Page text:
Bucs lose Cadillac, Petitgout for remainder of season

TAMPA, Fla. -- Coach Jon Gruden cringed at the thought of
the Tampa Bay Buccaneers playing the rest of the season without
running back Carnell "Cadillac" Williams and tackle
Luke Petitgout.

"You lose a lot of skill," Gruden said Monday after revealing
both players will undergo season-ending knee surgery this week.

Tampa Bay officials confirmed that Williams, the team's leading rusher since entering the league as a first-round draft pick in 2005, sustained a torn right patella tendon at the end of an 18-yard run in the first quarter of Sunday's game. The third-year veteran, who was examined Monday by noted orthopedic surgeon James Andrews of Birmingham, Ala., will undergo surgery later this week.

Williams faces a long and arduous rehabilitation and, given the typical timetable for such injuries, might not be completely recovered for the start of training camp next summer.

The news on Petitgout's injury wasn't quite as grim.

Agent Drew Rosenhaus told ESPN.com that Petitgout's anterior cruciate ligament is intact, but that a bone in the area of the ACL was damaged.

That is significant, because it should reduce Petitgout's rehabilitation to about five months, rather than the 9-12 months normally associated with trying to come back from a torn anterior cruciate ligament.

Surgery to repair the damage to Petitgout's knee, which will also occur later this week, will not be nearly as extensive as a ligament procedure.

"Watching Philadelphia yesterday play without their left tackle
and without their running back, it's not an easy thing to
overcome," Gruden said. "Experience and production at those
positions is something an offense relies on."

The Eagles allowed 12 sacks and didn't score a touchdown in a
16-3 loss to the New York Giants on Sunday.

The Bucs (3-1) were able to finish a 20-7 victory over Carolina
after losing Williams and Petitgout, but Gruden knows it will be
difficult to stay atop the NFC South without two key players.

Williams was carted from the field in the first quarter after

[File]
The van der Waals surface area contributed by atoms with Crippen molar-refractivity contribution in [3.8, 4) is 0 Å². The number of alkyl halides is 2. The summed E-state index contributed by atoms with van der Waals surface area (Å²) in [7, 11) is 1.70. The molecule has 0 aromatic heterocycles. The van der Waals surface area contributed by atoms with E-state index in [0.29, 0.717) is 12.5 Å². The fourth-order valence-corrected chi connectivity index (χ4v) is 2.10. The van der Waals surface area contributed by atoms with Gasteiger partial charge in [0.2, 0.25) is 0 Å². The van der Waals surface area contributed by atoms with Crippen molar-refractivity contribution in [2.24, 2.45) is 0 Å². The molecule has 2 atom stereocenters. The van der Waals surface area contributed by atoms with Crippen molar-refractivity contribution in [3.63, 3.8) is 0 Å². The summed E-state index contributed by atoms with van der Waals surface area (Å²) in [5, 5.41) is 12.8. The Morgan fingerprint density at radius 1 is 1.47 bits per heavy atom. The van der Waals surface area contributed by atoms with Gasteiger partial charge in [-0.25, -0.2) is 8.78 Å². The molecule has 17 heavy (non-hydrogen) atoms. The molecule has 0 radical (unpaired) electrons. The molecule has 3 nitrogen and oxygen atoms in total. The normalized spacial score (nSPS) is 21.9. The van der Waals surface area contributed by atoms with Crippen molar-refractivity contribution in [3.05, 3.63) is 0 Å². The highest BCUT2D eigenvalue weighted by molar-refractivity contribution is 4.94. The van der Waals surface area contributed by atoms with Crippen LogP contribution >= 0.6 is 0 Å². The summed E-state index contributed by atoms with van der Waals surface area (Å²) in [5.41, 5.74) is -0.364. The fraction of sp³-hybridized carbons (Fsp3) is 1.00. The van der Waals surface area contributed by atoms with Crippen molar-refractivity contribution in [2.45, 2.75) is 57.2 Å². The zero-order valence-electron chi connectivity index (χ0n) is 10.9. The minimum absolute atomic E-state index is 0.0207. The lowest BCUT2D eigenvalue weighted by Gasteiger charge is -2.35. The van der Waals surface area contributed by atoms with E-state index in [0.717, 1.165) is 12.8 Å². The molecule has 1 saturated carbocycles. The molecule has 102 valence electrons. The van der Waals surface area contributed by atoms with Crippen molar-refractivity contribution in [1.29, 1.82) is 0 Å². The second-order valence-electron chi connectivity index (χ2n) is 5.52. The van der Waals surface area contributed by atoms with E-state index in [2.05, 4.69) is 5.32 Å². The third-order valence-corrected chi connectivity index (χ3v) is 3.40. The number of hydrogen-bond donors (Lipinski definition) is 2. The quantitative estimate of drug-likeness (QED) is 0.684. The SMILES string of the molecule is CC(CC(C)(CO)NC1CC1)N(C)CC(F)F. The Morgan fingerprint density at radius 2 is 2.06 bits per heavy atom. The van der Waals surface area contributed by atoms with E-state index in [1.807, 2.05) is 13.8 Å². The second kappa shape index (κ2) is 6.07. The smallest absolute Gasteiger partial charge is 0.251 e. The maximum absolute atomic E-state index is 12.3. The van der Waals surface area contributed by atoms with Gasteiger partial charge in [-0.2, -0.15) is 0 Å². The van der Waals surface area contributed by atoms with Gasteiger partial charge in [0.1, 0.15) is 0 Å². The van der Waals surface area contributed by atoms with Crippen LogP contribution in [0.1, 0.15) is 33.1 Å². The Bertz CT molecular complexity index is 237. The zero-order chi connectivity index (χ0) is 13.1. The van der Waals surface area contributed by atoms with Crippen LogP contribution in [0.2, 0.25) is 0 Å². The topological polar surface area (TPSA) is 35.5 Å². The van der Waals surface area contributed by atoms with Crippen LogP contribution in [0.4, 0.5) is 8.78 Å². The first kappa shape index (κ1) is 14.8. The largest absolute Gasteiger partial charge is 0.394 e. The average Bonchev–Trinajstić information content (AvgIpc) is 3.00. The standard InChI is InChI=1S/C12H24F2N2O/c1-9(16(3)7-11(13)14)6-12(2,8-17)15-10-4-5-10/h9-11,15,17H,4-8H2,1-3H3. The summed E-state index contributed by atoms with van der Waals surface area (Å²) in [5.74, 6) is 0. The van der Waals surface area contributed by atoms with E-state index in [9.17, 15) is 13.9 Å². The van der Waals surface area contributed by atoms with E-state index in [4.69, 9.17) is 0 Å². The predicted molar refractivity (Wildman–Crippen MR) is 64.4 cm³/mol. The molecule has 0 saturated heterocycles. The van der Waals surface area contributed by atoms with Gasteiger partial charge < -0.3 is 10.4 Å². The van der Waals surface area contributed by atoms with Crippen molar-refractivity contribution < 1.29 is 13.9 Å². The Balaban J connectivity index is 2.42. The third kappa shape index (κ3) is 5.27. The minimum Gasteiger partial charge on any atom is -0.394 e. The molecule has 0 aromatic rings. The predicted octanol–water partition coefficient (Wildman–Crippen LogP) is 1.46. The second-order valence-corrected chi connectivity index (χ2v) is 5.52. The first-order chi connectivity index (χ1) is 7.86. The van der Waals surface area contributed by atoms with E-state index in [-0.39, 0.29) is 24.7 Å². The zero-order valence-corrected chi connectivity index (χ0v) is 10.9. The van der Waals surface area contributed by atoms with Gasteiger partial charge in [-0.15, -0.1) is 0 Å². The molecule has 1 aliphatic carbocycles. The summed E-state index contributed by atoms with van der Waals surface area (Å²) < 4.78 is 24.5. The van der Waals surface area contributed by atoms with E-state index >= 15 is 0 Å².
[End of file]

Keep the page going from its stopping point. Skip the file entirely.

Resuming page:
hurting his right knee when he was tackled by Carolina safety
Chris Harris at the end of the 18-yard run. Petitgout limped off in the
second quarter after defensive tackle Kris Jenkins fell into his
right leg at the line.

"That's a big blow. ... We have some people who need to step up
now," Gruden said.

The Bucs will use of a combination of Michael Pittman and
Earnest Graham to replace Williams, the 2005 NFL Offensive Rookie
of the Year.
They finished Sunday with 138 of Tampa Bay's 189 yards rushing
against the Panthers.

ESPN's Chris Mortensen reported on Monday that the Buccaneers contacted the agent for running back Corey Dillon before Sunday's game had even ended to see if the former Patriot and Bengal was interested in resuming his career. He declined.

League sources told ESPN.com's Len Pasquarelli that Tampa Bay officials were indeed studying some veteran free agents to possibly bolster the running back position.

Petitgout, a ninth-year pro who spent his first eight seasons
with the Giants, was signed during the offseason to
stabilize an offensive line that has three starters in their first
or second year in the NFL.

Donald Penn, a second-year pro, will take over Petitgout's spot
at left tackle.

"We're confident in Donald Penn. ... Michael Pittman helped us
win a couple division championships here and Earnest Graham is
clearly a capable runner and receiver," Gruden said. "We'll move
on and do the best we can in the absence of these two players."

Williams was the fifth overall pick in the 2005 draft and made
an immediate impact, becoming the first running back in NFL history
to begin his career with three consecutive 100-yard games. He
finished his rookie season with 1,178 yards and six touchdowns,
then fell off to 798 yards and one TD in 2006.

He started slowly again this year but was on the way to his
best game of the season against Carolina. He gained 41 yards or six
carries before being carted off, and finished the year with 208
yards and three TDs.

In a show of support, the entire Tampa Bay team came off the
sideline to surround Williams as he was lifted onto the cart

"To see a guy have a serious injury is hard to swallow, it's
hard to take," Gruden said. "But we've got a lot of resolve on
the team. We can't look at this as a season-ending situation. The
season's just beginning. We're excited about what we have left."

ESPN.com senior NFL writer Len Pasquarelli contributed to this report. Information from The Associated Press was also used.